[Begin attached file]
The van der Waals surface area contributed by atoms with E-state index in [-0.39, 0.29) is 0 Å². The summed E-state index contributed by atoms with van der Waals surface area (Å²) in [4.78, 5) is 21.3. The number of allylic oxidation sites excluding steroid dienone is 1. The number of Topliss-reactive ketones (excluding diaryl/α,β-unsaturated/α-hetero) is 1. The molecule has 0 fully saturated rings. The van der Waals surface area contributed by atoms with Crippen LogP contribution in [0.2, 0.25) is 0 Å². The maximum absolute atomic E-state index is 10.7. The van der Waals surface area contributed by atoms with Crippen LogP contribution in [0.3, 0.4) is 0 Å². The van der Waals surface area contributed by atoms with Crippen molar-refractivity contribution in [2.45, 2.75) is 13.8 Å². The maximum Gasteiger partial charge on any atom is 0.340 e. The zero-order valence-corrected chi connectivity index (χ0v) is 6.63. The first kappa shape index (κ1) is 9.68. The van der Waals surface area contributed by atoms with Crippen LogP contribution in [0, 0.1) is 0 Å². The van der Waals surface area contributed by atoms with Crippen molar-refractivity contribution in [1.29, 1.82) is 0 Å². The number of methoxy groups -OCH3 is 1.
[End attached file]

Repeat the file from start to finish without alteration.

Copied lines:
The van der Waals surface area contributed by atoms with E-state index in [-0.39, 0.29) is 0 Å². The summed E-state index contributed by atoms with van der Waals surface area (Å²) in [4.78, 5) is 21.3. The number of allylic oxidation sites excluding steroid dienone is 1. The number of Topliss-reactive ketones (excluding diaryl/α,β-unsaturated/α-hetero) is 1. The molecule has 0 fully saturated rings. The van der Waals surface area contributed by atoms with Crippen LogP contribution in [0.2, 0.25) is 0 Å². The maximum absolute atomic E-state index is 10.7. The van der Waals surface area contributed by atoms with Crippen LogP contribution in [0.3, 0.4) is 0 Å². The van der Waals surface area contributed by atoms with Crippen molar-refractivity contribution in [2.45, 2.75) is 13.8 Å². The maximum Gasteiger partial charge on any atom is 0.340 e. The zero-order valence-corrected chi connectivity index (χ0v) is 6.63. The first kappa shape index (κ1) is 9.68. The van der Waals surface area contributed by atoms with Crippen LogP contribution in [0, 0.1) is 0 Å². The van der Waals surface area contributed by atoms with Crippen molar-refractivity contribution in [1.29, 1.82) is 0 Å². The number of methoxy groups -OCH3 is 1.